On November 2, 2017, the President of the United States’ beloved Twitter account vanished for an entire 11 minutes. The cause was first reported as a technical glitch, but was then later clarified to be the result of a disgruntled employee who suspended the account on the last day of their employment – the perfect use case for one of the most prevalent attack vectors… the insider threat. Bad!
The issue is not that the employee had permissions to suspend any account, let alone that of the President of the United States, but rather that entitlements to do so were still available to them the day before their departure. This is a classic Identity and Access Management (IAM) problem. For example:
- Should their daily permissions have been revoked when the departure was announced?
- Should critical permissions have been tapered off such that this problem could not have occurred?
- Should the employee have deleted President Trump’s Twitter account altogether in lieu of suspending it?
The answers to these questions are policy based, but rooted in how identity governance is implemented at Twitter or within any organization. And, can any organization actually remove all the appropriate entitlements promptly such that a former disgruntled employee does not become a liability if their accounts are still active after their departure?
How the Integration of IAM and PAM Can Help
We have seen this type of problem before. Privileged access management (PAM) solutions are designed to complement IAM by enabling the concept of least privilege to be layered on traditional security models and entitlements. The disgruntled employee may have to go through a workflow to suspend an account, but in a PAM use case, their permissions alone are not sufficient enough to do so. In addition, all privileged activity can be captured such that an occurrence like this is fully traceable to the source. In this case, the event was obvious but if Twitter was attacked, and other privileged accounts compromised, finding the source for the malicious activity that lead to key Twitter accounts being suspended may not have been as obvious. This is why IAM and PAM together are critical to protect against insider threats like this in the future.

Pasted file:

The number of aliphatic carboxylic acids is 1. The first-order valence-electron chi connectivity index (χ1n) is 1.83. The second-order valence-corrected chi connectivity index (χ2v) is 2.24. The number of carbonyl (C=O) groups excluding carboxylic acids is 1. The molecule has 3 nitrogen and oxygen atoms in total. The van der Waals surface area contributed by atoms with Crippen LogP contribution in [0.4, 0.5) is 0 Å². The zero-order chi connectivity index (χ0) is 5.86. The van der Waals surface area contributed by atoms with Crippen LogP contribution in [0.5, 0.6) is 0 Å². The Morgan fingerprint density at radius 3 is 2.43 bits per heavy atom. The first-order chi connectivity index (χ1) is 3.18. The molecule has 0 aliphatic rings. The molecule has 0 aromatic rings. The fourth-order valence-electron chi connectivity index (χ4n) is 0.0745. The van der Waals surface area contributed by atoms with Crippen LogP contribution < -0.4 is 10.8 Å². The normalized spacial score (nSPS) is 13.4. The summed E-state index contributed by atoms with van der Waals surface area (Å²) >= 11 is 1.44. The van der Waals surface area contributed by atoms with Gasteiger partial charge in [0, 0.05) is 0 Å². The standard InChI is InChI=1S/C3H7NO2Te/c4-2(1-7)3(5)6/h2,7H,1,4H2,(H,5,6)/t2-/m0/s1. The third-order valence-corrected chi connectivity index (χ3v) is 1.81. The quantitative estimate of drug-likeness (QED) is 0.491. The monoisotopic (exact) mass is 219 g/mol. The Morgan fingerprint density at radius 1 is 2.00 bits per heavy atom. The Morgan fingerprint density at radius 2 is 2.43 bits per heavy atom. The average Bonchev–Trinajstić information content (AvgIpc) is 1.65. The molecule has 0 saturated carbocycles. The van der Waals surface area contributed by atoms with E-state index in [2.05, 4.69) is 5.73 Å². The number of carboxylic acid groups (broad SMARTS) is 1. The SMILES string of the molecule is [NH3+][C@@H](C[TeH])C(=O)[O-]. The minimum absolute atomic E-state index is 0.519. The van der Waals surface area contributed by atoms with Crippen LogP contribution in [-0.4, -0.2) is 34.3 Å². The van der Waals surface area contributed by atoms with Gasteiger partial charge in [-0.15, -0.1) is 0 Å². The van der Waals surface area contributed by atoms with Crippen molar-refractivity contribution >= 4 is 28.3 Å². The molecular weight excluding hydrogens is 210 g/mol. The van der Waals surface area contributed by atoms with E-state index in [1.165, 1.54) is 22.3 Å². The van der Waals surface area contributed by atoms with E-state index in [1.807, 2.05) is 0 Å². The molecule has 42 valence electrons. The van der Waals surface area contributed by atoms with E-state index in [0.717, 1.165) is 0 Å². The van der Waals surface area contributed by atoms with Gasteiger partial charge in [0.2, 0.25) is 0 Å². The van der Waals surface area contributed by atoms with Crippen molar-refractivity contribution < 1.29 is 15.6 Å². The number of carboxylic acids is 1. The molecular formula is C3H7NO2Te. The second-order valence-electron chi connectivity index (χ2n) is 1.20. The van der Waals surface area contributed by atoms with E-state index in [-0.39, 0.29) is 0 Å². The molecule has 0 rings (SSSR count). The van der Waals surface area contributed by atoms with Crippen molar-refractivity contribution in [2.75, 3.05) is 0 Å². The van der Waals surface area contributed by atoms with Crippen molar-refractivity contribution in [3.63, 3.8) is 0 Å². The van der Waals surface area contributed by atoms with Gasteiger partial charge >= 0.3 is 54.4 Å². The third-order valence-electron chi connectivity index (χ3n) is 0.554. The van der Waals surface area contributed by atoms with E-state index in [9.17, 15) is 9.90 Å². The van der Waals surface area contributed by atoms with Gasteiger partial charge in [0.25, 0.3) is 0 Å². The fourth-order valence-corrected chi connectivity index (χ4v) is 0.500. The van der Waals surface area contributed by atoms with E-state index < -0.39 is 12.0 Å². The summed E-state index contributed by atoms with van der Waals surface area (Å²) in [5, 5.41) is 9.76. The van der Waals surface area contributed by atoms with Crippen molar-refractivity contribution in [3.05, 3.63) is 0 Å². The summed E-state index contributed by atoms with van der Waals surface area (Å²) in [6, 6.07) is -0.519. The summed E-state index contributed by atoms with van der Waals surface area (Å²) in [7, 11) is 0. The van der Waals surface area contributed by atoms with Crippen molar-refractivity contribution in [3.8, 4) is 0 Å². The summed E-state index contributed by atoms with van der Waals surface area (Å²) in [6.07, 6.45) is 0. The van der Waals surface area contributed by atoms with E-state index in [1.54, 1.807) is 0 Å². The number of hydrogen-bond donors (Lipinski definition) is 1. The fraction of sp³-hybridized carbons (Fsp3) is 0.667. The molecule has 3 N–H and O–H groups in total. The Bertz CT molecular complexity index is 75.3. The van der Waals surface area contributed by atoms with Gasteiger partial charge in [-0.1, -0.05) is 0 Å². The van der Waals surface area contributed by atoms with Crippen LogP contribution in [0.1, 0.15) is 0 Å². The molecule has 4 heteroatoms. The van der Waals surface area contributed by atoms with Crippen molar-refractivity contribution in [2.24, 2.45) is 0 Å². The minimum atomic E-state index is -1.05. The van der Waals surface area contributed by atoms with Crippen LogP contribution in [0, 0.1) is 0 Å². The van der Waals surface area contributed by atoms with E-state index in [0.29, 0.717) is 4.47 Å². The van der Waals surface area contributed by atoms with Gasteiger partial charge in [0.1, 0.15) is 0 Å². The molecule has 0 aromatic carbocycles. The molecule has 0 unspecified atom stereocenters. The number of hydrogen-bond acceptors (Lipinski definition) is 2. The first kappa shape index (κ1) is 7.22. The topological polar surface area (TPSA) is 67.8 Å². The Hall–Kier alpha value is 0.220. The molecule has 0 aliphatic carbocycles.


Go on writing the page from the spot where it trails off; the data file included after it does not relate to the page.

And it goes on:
How are you controlling access to your most privileged accounts? And, what deprovisioning processes do you have in place to prevent something like this from happening? If you can’t answer those questions, contact us today.
Morey J. Haber, Chief Security Officer, BeyondTrust
Morey J. Haber is the Chief Security Officer at BeyondTrust. He has more than 25 years of IT industry experience and has authored three books: Privileged Attack Vectors, Asset Attack Vectors, and Identity Attack Vectors. He is a founding member of the industry group Transparency in Cyber, and in 2020 was elected to the Identity Defined Security Alliance (IDSA) Executive Advisory Board. Morey currently oversees BeyondTrust security and governance for corporate and cloud based solutions and regularly consults for global periodicals and media. He originally joined BeyondTrust in 2012 as a part of the eEye Digital Security acquisition where he served as a Product Owner and Solutions Engineer since 2004. Prior to eEye, he was Beta Development Manager for Computer Associates, Inc. He began his career as Reliability and Maintainability Engineer for a government contractor building flight and training simulators. He earned a Bachelor of Science degree in Electrical Engineering from the State University of New York at Stony Brook.